from tho uso of Lydiu E. Pmkh inn's Veg
etable Compouud. It positively cures all
fomalo complaints. Send to Mrs. Lydia E.
Pinkluim, anil Western Avetiuo, Lynn,
Mass., for pamphlets.
There la a aong aome one must slnir,
la tender tmie ami low,
With pink Hps curliil lAtid quivering,
And eyes with iIituiiw iikIuw.
There la aomo one nniHt hear tho tuno
And fcid the thr.lllnir wnnln,
As llowers feid, In enrly June,
The wings of hummiiw tilnK
Ami sho who sings imi"t never learn
What good her Hong hits dune.
Allien the heurvr shuvly turn
II im drowsily in one.
Who feels through nil his helng thrown
The iiillui'iiee sweet and slight
Of strangt! ami subtle perfume, blown
Of dewy groves by night?
At Mora and Evo-
Oh I when nt dawn the children wnko.
And putter up nml rtewn the stairs.
The Mowers and leaves a glory tnko,
m The rosy light a splendor shares,
That never more these eyes would sco,
If my sweet ones were gone from mo.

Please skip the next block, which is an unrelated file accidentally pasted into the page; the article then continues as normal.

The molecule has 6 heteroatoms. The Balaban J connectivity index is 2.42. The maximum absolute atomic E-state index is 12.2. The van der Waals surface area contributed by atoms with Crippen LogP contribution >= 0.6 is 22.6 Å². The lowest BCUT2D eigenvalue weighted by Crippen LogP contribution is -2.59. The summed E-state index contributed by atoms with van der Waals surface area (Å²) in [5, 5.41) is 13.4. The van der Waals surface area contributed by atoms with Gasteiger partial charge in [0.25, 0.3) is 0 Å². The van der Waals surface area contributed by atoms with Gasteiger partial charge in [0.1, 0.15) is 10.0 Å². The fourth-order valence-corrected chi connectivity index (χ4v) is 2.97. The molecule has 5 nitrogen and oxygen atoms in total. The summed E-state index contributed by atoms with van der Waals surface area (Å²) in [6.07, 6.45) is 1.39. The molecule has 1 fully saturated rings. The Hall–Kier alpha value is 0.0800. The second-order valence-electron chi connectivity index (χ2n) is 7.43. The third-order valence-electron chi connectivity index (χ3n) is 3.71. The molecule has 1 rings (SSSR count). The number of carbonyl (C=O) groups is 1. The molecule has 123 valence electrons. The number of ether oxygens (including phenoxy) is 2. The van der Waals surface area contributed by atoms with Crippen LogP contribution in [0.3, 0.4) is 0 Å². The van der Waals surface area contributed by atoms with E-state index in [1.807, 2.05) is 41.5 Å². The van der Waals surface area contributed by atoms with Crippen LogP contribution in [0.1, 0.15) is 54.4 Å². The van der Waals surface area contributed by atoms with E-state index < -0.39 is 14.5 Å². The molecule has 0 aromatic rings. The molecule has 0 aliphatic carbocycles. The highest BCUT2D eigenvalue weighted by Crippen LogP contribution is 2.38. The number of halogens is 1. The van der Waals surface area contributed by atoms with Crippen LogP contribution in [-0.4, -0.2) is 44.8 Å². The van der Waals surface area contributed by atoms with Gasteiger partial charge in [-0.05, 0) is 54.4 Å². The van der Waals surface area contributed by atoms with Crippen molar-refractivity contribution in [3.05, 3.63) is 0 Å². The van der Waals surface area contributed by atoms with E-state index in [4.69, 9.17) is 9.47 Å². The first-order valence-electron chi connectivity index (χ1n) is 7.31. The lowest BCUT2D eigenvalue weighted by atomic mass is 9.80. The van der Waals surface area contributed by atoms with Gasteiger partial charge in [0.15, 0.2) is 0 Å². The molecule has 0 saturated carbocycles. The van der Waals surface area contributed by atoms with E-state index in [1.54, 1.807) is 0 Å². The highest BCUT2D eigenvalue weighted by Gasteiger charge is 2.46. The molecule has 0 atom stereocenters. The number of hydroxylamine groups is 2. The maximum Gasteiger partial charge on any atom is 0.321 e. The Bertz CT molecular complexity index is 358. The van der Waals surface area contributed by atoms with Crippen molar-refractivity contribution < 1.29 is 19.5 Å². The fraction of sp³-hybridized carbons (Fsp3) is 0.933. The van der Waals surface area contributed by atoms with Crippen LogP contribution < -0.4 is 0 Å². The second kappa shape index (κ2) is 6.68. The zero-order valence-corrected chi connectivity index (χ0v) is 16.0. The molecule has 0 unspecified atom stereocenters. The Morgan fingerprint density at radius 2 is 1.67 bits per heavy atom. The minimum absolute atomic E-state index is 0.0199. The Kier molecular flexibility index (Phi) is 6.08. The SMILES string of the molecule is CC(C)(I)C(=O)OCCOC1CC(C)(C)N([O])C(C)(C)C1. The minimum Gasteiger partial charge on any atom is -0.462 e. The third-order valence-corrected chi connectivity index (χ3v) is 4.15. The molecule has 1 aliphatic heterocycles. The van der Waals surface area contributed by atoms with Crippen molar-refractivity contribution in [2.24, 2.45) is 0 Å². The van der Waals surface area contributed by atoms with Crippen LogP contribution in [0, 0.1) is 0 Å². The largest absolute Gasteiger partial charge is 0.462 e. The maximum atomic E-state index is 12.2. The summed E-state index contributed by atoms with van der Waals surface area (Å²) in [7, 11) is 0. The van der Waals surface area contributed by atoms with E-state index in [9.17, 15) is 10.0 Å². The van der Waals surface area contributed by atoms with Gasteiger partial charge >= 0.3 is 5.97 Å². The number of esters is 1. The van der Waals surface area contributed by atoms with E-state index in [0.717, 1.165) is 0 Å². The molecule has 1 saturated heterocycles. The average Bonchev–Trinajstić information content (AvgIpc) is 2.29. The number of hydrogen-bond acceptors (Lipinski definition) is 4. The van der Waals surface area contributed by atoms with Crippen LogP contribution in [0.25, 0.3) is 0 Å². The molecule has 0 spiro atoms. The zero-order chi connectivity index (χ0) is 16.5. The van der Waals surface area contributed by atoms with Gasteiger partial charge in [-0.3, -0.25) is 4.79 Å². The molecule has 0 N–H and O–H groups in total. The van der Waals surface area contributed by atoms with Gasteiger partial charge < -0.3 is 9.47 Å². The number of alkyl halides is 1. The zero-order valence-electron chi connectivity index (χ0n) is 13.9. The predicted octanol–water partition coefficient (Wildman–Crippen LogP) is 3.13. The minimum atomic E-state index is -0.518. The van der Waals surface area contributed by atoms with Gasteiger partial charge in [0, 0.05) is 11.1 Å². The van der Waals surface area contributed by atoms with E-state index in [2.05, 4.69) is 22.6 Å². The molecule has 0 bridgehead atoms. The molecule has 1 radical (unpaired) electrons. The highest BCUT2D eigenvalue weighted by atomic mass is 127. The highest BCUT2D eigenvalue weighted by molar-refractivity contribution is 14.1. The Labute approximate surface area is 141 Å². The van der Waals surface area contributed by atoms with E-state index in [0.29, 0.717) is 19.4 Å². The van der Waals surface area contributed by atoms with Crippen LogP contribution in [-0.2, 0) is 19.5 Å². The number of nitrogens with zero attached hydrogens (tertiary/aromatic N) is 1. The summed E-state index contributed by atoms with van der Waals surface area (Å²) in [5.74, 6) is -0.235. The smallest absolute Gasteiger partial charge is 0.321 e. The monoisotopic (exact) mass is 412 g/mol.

.And when M eve Ihey wiiteh and wait
To fold trio In their nmis ko white,
My burdens, whi ther small or great,
Ami charmed nway by enlm drllght;
And shutting out the world I live
The purest moments enrth enn (rive.
In rnrly life, on tho homo farm, it U
said that Jay Gould's special chore w:ia
watering tho stock.
A liveryman thinks tho great want of
tho day is voting men with threo arms.
Ho vagtiefy says it would lessen tho
number of sleighing neeidents.
Teacher "Has lire nny gender'r"1
Pupil "Yes; feminine." Teacher
"What makes you think mi?" Pupil
"Because iuiimm: tells pnpa not to hug
"Mrs. Brown, I do wish you would
try to bring David out it litfle. Why,
do you know ho's so bashful that I
really think if he caught the. measles
they wouldn't come out."
When a man begins to go down hill